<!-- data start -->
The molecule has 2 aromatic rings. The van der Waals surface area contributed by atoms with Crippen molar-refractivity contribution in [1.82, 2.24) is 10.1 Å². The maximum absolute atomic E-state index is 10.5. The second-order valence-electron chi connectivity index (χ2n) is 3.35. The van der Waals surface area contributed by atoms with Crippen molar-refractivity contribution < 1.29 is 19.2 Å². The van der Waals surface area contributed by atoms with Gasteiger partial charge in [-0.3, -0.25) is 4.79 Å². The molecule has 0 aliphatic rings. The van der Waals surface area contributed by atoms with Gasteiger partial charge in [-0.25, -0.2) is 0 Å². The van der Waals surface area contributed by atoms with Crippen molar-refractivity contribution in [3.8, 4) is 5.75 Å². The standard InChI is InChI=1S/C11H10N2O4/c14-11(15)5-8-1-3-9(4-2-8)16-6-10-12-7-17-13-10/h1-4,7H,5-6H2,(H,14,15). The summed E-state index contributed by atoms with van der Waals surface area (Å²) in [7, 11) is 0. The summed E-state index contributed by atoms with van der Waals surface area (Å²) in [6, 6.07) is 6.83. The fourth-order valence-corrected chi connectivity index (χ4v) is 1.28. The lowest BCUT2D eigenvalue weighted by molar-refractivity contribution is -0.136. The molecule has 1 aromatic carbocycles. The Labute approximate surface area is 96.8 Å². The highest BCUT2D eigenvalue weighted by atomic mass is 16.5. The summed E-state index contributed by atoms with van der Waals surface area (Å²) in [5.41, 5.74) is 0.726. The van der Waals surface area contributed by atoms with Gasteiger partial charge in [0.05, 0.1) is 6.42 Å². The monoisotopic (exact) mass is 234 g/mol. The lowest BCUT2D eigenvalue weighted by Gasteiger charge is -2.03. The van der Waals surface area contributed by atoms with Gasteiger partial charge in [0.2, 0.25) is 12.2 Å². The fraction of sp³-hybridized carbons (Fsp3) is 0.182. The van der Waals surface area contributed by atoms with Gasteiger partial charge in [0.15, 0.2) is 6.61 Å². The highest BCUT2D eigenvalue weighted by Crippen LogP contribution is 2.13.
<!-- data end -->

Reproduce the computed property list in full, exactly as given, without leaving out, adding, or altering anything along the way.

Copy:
The molecule has 2 aromatic rings. The van der Waals surface area contributed by atoms with Crippen molar-refractivity contribution in [1.82, 2.24) is 10.1 Å². The maximum absolute atomic E-state index is 10.5. The second-order valence-electron chi connectivity index (χ2n) is 3.35. The van der Waals surface area contributed by atoms with Crippen molar-refractivity contribution < 1.29 is 19.2 Å². The van der Waals surface area contributed by atoms with Gasteiger partial charge in [-0.3, -0.25) is 4.79 Å². The molecule has 0 aliphatic rings. The van der Waals surface area contributed by atoms with Gasteiger partial charge in [-0.25, -0.2) is 0 Å². The van der Waals surface area contributed by atoms with Crippen molar-refractivity contribution in [3.8, 4) is 5.75 Å². The standard InChI is InChI=1S/C11H10N2O4/c14-11(15)5-8-1-3-9(4-2-8)16-6-10-12-7-17-13-10/h1-4,7H,5-6H2,(H,14,15). The summed E-state index contributed by atoms with van der Waals surface area (Å²) in [7, 11) is 0. The summed E-state index contributed by atoms with van der Waals surface area (Å²) in [6, 6.07) is 6.83. The fourth-order valence-corrected chi connectivity index (χ4v) is 1.28. The lowest BCUT2D eigenvalue weighted by molar-refractivity contribution is -0.136. The molecule has 1 aromatic carbocycles. The Labute approximate surface area is 96.8 Å². The highest BCUT2D eigenvalue weighted by atomic mass is 16.5. The summed E-state index contributed by atoms with van der Waals surface area (Å²) in [5.41, 5.74) is 0.726. The van der Waals surface area contributed by atoms with Gasteiger partial charge in [0.05, 0.1) is 6.42 Å². The monoisotopic (exact) mass is 234 g/mol. The lowest BCUT2D eigenvalue weighted by Gasteiger charge is -2.03. The van der Waals surface area contributed by atoms with Gasteiger partial charge in [0.2, 0.25) is 12.2 Å². The fraction of sp³-hybridized carbons (Fsp3) is 0.182. The van der Waals surface area contributed by atoms with Gasteiger partial charge in [0.15, 0.2) is 6.61 Å². The highest BCUT2D eigenvalue weighted by Crippen LogP contribution is 2.13.